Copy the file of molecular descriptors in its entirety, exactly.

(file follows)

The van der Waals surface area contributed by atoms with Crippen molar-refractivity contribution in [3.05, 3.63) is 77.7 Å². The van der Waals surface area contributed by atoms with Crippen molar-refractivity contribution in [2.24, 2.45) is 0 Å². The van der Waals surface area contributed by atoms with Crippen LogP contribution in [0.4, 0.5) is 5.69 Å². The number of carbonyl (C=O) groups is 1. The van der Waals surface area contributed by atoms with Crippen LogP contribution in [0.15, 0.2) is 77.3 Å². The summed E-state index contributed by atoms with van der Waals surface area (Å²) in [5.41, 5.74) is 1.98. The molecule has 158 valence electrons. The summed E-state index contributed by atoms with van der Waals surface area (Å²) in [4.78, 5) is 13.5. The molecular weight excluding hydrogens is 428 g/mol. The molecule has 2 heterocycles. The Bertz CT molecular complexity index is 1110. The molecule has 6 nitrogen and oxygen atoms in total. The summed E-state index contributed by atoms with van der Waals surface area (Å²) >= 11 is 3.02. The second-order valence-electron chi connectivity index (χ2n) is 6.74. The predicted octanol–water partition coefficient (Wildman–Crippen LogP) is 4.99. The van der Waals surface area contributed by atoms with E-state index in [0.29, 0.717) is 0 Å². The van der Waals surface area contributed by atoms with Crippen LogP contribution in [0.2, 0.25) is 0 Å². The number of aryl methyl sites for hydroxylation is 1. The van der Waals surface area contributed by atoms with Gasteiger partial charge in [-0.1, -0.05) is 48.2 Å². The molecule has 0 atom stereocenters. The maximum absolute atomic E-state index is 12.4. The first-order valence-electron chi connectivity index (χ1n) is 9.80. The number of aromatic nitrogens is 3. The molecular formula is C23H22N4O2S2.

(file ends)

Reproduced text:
The van der Waals surface area contributed by atoms with Crippen molar-refractivity contribution in [3.05, 3.63) is 77.7 Å². The van der Waals surface area contributed by atoms with Crippen molar-refractivity contribution in [2.24, 2.45) is 0 Å². The van der Waals surface area contributed by atoms with Crippen LogP contribution in [0.4, 0.5) is 5.69 Å². The number of carbonyl (C=O) groups is 1. The van der Waals surface area contributed by atoms with Crippen LogP contribution in [0.15, 0.2) is 77.3 Å². The summed E-state index contributed by atoms with van der Waals surface area (Å²) in [5.41, 5.74) is 1.98. The molecule has 158 valence electrons. The summed E-state index contributed by atoms with van der Waals surface area (Å²) in [4.78, 5) is 13.5. The molecular weight excluding hydrogens is 428 g/mol. The molecule has 2 heterocycles. The Bertz CT molecular complexity index is 1110. The molecule has 6 nitrogen and oxygen atoms in total. The summed E-state index contributed by atoms with van der Waals surface area (Å²) >= 11 is 3.02. The second-order valence-electron chi connectivity index (χ2n) is 6.74. The predicted octanol–water partition coefficient (Wildman–Crippen LogP) is 4.99. The van der Waals surface area contributed by atoms with E-state index in [0.29, 0.717) is 0 Å². The van der Waals surface area contributed by atoms with Crippen LogP contribution in [0.2, 0.25) is 0 Å². The number of aryl methyl sites for hydroxylation is 1. The van der Waals surface area contributed by atoms with Gasteiger partial charge in [-0.1, -0.05) is 48.2 Å². The molecule has 0 atom stereocenters. The maximum absolute atomic E-state index is 12.4. The first-order valence-electron chi connectivity index (χ1n) is 9.80. The number of aromatic nitrogens is 3. The molecular formula is C23H22N4O2S2.